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Case Study: Managing Depression With Dietary Intervention In The Multimorbid Patient

Mar 18, 2019

Mr X is a 67 year old man with heart failure (reduced ejection fraction 37%) presents with sub-clinical depression (PHQ9 = 9) and pre-diabetes (elevated IFG 110mg/dl).  He has a BMI of 35 and waist circumference >102cm. His medications include Neiblet, Atorvastatin, Rivaroxiban, Spironolactone, Entresto, and supplements include Vitamin D, and CoEnzyme 10. 

Mr X is very medication compliant so his existing symptoms and risk factors are well controlled (HF, AF, hypertension) with the exception of his weight and recent test IGT result, which he feels are driving his low mood. He cannot achieve weight loss largely due to impaired mobility and respiratory functioning which limits his physical activity. He is feeling low, guilty and worried that his pre-diabetes will progress to T2DM and is overwhelmed by the prospect of managing another comorbidity. He has reasonable diet and health literacy and shows a desire to change however he has stated that he is “fussy” with his dietary intake. His wife does all meal preparation so Mr X generally shows a lack of ownership to his dietary intake. He successfully lost up to 20 kgs in the past when he was younger and more much physically active using a traditional low fat approach and intensive exercise.

Since his HF diagnosis 5 years ago he cannot maintain dietary change for longer than 2-3 weeks before resorting back to old dietary habits (especially when his wife is not around) which is characterised by high levels of carbohydrates and sugars. Aside from slow paced walking, he is largely sedentary at his desk job. As a result, Mr X’s BMI has remained elevated since then and he is now seeking health professional assistance to lose weight.   


In this discussion:

  1. What type of dietary intervention with respect to macronutrient profile would you recommend to simultaneously target Mr X’s mood, IGT and weight?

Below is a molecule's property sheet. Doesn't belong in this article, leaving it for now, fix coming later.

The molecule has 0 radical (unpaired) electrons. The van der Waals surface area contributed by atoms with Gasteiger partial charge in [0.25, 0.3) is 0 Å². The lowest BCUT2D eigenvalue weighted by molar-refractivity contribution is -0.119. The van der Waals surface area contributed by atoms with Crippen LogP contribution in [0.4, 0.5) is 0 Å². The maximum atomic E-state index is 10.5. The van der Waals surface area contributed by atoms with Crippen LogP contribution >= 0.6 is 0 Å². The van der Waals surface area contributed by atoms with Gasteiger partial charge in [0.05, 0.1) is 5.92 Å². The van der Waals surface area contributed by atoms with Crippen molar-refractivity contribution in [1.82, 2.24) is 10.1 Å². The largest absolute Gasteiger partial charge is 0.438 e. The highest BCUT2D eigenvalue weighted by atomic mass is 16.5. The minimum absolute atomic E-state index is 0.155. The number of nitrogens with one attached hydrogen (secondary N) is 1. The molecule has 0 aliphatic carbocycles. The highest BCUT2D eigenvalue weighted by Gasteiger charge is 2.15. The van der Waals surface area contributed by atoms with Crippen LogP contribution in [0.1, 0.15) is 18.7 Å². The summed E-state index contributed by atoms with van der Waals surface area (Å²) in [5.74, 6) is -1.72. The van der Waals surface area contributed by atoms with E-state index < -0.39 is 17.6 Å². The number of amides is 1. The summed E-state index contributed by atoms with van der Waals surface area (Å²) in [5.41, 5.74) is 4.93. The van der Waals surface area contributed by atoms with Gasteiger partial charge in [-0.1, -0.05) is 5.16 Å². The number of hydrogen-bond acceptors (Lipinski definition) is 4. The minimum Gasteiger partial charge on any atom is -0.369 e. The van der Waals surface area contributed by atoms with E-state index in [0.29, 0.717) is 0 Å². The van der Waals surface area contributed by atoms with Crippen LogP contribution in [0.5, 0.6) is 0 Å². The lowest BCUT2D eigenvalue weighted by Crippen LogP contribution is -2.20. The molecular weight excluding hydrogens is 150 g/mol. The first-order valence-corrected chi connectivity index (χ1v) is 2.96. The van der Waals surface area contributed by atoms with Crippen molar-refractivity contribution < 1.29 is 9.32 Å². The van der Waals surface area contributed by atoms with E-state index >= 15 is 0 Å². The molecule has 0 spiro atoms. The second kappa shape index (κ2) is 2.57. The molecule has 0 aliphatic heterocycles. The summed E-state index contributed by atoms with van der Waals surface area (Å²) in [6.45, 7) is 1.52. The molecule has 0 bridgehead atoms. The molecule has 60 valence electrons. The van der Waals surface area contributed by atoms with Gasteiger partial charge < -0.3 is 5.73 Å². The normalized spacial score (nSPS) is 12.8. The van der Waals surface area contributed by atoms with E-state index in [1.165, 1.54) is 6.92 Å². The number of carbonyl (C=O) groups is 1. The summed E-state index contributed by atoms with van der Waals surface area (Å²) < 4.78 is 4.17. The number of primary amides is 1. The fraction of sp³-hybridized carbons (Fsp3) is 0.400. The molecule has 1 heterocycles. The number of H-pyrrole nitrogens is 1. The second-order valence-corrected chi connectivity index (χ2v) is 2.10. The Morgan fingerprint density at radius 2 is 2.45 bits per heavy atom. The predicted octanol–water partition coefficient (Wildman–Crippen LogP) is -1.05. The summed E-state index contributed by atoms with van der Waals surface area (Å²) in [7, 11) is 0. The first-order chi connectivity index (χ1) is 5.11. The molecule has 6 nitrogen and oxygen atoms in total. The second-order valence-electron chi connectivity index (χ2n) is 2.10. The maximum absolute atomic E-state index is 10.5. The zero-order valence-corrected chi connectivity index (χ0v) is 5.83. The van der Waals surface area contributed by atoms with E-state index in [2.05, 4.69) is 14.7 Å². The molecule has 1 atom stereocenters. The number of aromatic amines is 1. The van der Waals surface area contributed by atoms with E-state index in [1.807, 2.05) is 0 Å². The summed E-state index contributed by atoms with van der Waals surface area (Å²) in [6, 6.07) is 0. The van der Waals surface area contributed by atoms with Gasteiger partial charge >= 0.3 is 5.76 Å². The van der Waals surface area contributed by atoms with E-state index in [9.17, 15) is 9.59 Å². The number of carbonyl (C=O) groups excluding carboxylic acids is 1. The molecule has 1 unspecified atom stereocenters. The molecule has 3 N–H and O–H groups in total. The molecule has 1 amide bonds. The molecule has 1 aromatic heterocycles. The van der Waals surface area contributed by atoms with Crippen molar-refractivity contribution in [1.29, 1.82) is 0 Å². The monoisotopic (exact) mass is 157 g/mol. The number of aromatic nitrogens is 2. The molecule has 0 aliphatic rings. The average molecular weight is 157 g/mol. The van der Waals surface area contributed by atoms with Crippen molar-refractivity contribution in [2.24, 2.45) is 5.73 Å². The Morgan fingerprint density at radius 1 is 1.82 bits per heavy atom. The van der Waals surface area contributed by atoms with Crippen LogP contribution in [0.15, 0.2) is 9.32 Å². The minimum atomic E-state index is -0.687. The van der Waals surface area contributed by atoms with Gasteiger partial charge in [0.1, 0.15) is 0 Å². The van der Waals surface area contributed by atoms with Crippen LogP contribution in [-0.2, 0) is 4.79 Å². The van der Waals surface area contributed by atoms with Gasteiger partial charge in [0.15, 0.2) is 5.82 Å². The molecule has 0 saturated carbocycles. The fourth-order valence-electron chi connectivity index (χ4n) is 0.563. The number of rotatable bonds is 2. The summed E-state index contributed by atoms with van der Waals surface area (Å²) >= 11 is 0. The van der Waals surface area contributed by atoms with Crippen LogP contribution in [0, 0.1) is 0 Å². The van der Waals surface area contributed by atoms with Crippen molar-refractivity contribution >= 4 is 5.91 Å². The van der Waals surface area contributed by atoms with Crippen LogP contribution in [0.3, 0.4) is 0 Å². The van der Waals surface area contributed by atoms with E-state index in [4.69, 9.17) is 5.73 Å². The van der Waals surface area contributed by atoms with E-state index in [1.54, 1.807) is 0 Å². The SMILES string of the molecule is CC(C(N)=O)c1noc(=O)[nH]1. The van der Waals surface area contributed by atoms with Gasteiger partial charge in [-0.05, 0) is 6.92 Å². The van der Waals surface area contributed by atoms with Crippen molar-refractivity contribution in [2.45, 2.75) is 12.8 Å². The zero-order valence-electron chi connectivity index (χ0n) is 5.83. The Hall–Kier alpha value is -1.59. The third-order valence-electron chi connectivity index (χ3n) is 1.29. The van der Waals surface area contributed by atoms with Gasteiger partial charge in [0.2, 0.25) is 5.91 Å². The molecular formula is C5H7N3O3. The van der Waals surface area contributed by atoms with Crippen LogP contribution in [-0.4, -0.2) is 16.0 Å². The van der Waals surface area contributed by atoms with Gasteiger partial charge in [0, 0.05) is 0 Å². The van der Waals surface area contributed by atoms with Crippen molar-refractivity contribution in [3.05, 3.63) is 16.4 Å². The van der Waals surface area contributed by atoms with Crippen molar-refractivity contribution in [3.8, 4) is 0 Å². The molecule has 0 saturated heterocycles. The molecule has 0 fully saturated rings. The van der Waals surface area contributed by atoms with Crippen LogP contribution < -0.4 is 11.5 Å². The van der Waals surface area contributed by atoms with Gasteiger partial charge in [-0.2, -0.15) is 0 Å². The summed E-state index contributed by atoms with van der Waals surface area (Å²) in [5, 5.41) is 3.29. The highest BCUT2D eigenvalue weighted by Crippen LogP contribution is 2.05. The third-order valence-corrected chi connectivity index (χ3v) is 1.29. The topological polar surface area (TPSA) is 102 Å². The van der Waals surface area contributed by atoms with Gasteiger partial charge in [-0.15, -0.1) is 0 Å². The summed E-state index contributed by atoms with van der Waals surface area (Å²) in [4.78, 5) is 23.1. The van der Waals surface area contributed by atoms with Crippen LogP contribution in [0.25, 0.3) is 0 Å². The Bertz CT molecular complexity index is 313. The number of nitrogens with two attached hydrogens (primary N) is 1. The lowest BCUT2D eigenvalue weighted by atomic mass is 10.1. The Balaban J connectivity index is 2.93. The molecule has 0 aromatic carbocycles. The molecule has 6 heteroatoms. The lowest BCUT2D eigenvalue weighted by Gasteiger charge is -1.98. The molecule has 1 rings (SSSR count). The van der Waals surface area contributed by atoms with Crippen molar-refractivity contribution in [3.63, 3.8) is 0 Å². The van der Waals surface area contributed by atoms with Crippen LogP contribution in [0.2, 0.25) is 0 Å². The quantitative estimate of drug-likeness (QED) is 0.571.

2. Is this patient a good candidate for time restricted eating, low energy diet, and/or intermittent fasting and if so, for how long?
  3. What considerations might need to be made when initiating any of these dietary interventions in view of his current medication regime and comorbidities?
  4. Would you recommend further nutritional supplementation?
  5. Which marker would you use to measure effectiveness of the dietary intervention in this patient?  (waist circumference, % weight loss, IFG, PHQ9, LVEF, 6 minute walk test, Quality of Life, other?)
  6. What would you consider doing differently if Mr X was a woman?


Recommended Readings:

Jacka (2017) A randomised controlled trial of dietary improvement for adults with major depression (the ‘SMILES’ trial). BMC Medicine 15:23

Sanchez-Villegas (2013) Mediterranean dietary pattern and depression: the PREDIMED randomized trial BMC Medicine 11:208

Lean (2018) Primary care-led weight management for remission of type 2 diabetes (DiRECT): an open-label, cluster-randomised trial. Lancet, Volume 391, Issue 10120, 541-551

Christensen (2018) Men and women respond differently to rapid weight loss: Metabolic outcomes of a multi‐centre intervention study after a low‐energy diet in 2500 overweight, individuals with pre‐diabetes (PREVIEW) Diabetes, Obesity and Metabolism.

Kitzman (2016). Effect of caloric restriction or aerobic exercise training on peak oxygen consumption and quality of life in obese older patients with heart failure with preserved ejection fraction: a randomized clinical trial. JAMA. 2016;315:36–46.

Information about the discussion leader

Associate Professor Adrienne O’Neil is a behavioural scientist and epidemiologist at the Universiy to Melbourne, Australia. She leads a program of research focussing on the relationship between mental disorders and cardiometabolic conditions, including shared risk factors, pathways and interventions. She has been involved in several seminal dietary and lifestyle based intervention trials including the Australian Diabetes Prevention project (2007), Proactive Heart trial (2012). MoodCare trial (2014), and the recent SMILES trial (2017) which was the first study to show that the Mediteranean diet was efficacious in improving clinical depression in adults. She is funded by the Heart Foundation of Australia.

This is the second in a series of discussions introducing some of the programme sessions that will be featured at the IDF Congress 2019 in Busan, Korea, 2-6 December 2019.